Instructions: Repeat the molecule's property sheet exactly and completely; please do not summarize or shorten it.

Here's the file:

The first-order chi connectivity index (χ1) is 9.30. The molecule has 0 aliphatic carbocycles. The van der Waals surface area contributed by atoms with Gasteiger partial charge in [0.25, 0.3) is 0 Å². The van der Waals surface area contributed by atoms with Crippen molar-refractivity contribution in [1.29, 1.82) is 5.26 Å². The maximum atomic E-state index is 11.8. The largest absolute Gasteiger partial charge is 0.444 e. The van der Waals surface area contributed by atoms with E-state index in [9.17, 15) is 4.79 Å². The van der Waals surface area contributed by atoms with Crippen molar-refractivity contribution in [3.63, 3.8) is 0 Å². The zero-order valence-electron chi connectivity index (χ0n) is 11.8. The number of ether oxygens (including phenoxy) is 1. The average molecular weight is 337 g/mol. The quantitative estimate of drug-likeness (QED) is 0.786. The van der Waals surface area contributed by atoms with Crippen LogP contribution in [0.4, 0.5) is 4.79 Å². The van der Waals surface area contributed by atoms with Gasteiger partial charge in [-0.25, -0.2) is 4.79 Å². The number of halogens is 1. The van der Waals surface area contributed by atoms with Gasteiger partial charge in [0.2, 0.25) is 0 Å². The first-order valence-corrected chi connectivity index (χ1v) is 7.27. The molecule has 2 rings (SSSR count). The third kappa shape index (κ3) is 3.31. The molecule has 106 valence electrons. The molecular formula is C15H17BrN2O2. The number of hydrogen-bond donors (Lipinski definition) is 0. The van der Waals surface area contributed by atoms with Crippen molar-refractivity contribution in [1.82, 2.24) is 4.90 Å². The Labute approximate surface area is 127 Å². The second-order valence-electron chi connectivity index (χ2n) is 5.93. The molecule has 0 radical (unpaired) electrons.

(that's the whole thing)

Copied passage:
The first-order chi connectivity index (χ1) is 9.30. The molecule has 0 aliphatic carbocycles. The van der Waals surface area contributed by atoms with Gasteiger partial charge in [0.25, 0.3) is 0 Å². The van der Waals surface area contributed by atoms with Crippen molar-refractivity contribution in [1.29, 1.82) is 5.26 Å². The maximum atomic E-state index is 11.8. The largest absolute Gasteiger partial charge is 0.444 e. The van der Waals surface area contributed by atoms with E-state index in [9.17, 15) is 4.79 Å². The van der Waals surface area contributed by atoms with Crippen molar-refractivity contribution in [3.63, 3.8) is 0 Å². The zero-order valence-electron chi connectivity index (χ0n) is 11.8. The number of ether oxygens (including phenoxy) is 1. The average molecular weight is 337 g/mol. The quantitative estimate of drug-likeness (QED) is 0.786. The van der Waals surface area contributed by atoms with Crippen LogP contribution in [0.4, 0.5) is 4.79 Å². The van der Waals surface area contributed by atoms with Gasteiger partial charge in [-0.25, -0.2) is 4.79 Å². The number of halogens is 1. The van der Waals surface area contributed by atoms with Gasteiger partial charge in [0.2, 0.25) is 0 Å². The first-order valence-corrected chi connectivity index (χ1v) is 7.27. The molecule has 2 rings (SSSR count). The third kappa shape index (κ3) is 3.31. The molecule has 106 valence electrons. The molecular formula is C15H17BrN2O2. The number of hydrogen-bond donors (Lipinski definition) is 0. The van der Waals surface area contributed by atoms with Crippen molar-refractivity contribution in [1.82, 2.24) is 4.90 Å². The Labute approximate surface area is 127 Å². The second-order valence-electron chi connectivity index (χ2n) is 5.93. The molecule has 0 radical (unpaired) electrons.